“I still have a full deck. I just shuffle slower.” — Author Unknown
When dinner was over and the dishes were washed and put away, my mother would curl up on “her” end of the couch to watch TV. Some nights she mended the heels of my bobby socks or sewed patches on my brother’s pants while she watched. On Saturdays, to the tunes of the Lawrence Welk Show, she set my and my sisters’ freshly shampooed hair in pin curls so we’d look nice for Sunday Mass. But when those tasks were done, she’d keep one eye on Donna Reed or the Cartwright boys and the other on her Dell Crosswords magazine, her ballpoint pen ready to pounce.
My mother has done crossword puzzles nearly all her life, possibly inspired by her sister Liz, an avid puzzler, too. What is it about crossword puzzles that is so appealing? Mom says it’s the mental challenge. The now defunct Chicago Daily News used to feature a diagramless one, a favorite of hers, and according to Mom, “Once you figured them out, they weren’t hard.” Her explanation of the process made my head swim.
When she was a young secretary in a one-girl office of Hires Root Beer, she and a boss often spent down time doing a newspaper puzzle together. One day, when she deciphered a clue, her puzzle acumen so dazzled this guy that he grabbed her and kissed her. Even though he apologized, my mother was so creeped out that she quit within a week. Who would have thought that her word knowledge would result in sexual harassment?
Never, ever has Mom bothered with easy puzzles. She’d go directly to the back of her Dell (it had to be Dell, not some lame substitute) and tackle the hard ones. No pencil, either; just pen. And, when all of the hard puzzles were finished, she’d bring the book of leftover easy ones to work for her friend Nancy… “not that she was stupid,” she told me.
Mom’s love of wordplay doesn’t end with crossword jargon. She chuckles when she recalls witty conversations with her old friend Joe, a fellow puzzle fan. They’d yuck it up about puzzle words and oddities of the English language. One of Mom’s favorites is disgruntled, as in “A disgruntled employee burst in and shot his employer.” Her question: If someone is disgruntled, can someone else be gruntled? Another: If someone acts in nonchalant manner, can her friend be chalant? These pressing questions never failed to amuse my mother and Joe, while my Dad and Joe’s wife Bernice surely must have been rolling their eyes at such silliness.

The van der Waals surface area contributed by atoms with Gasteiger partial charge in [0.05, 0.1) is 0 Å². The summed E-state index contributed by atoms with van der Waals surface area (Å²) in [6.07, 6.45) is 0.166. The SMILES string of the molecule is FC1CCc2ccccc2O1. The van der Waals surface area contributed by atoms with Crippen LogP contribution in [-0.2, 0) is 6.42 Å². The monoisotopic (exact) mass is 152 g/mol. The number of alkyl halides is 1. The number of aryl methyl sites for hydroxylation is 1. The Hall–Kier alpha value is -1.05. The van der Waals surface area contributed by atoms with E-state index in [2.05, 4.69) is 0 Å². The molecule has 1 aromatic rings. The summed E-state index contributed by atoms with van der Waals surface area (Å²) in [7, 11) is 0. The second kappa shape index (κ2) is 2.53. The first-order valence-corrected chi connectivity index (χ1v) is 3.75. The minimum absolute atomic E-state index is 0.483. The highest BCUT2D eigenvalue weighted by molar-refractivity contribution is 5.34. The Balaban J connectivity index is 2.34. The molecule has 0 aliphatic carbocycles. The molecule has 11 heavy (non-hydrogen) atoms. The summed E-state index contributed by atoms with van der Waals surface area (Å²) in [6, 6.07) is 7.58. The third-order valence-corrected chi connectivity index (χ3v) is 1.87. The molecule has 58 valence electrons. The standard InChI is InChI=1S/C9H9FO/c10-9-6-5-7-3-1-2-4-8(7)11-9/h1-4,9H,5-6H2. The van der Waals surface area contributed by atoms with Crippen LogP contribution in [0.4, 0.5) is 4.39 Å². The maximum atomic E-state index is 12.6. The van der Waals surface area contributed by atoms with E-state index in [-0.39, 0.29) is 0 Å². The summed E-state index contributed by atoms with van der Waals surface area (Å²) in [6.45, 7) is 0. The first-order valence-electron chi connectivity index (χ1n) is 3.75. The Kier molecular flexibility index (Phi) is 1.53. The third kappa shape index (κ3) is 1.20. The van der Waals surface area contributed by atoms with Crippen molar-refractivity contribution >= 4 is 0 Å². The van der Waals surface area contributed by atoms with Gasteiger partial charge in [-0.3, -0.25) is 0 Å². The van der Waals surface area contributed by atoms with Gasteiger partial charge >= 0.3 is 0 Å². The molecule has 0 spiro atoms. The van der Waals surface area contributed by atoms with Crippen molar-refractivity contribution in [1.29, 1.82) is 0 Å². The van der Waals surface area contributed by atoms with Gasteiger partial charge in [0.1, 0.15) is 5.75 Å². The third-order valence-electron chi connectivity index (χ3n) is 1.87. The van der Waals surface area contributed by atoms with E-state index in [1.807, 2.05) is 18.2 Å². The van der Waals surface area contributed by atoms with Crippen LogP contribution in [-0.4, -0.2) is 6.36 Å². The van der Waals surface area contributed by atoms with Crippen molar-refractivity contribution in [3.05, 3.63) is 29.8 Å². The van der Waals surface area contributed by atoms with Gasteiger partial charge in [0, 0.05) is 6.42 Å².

Macular degeneration put the kibosh on Mom’s puzzle-solving a few years ago, but this summer we’ve revived her old pastime when my brother or I visit. We read the clues, tell her the number of letters needed, and fill in her responses. And, we’re allowed to chime if an answer strikes us. Doing a puzzle without looking at it is challenging, but Mom is up to the task, dusting off her crossword puzzle jargon along with the plethora of factoids rolling around in her head.
What’s French for summer? Ete. An Asian celebration? Tet. A Mikado accessory? I guessed it was a fan, but I stood corrected. It’s obi. Mom knew what to fill in for Miami-_______ County without ever having been there. It’s Dade. First names of Hammarskjold and of Chekhov? Dag. Anton. What about a big name for a small train? Without a moment’s hesitation, Mom has it: Lionel.
This summer, we started with a toughie at the back of the book, of course. It was a thorny one, and we had lots of blanks to fill. One clue was precise and I stared at the six blank spaces as Mom racked her brain for the answer. “Exact?” she suggested. “Specific?”
“Nope, it has to have six letters.”
Hmmmm. We were stumped. “I’m going to peek,” I said, flipping to the solutions in the back of the book.
“You give up too easy, “Mom scolded, but I cheated anyway.
The answer: TOATEE. “TOATEE!” I cried. “What the heck is that? I never heard of that word!” Just who comes up with these words, I wondered. This is way beyond me.
In a flash, Mom’s look of perplexity switched to one of triumph. “It’s not TOATEE,” she said. “It’s TO A TEE.”
Well, duh. Of course she was one hundred percent right. TOATEE? Really? “I won’t tell anyone you said that, “she promised, but she couldn’t stifle her giggles. Neither could I.
My Grandma Dineen had an expression that described an elderly person whose mind was still sharp. “There are no flies on her,” she’d remark.
No flies on my mother, that’s for sure. That expression fits her TOATEE.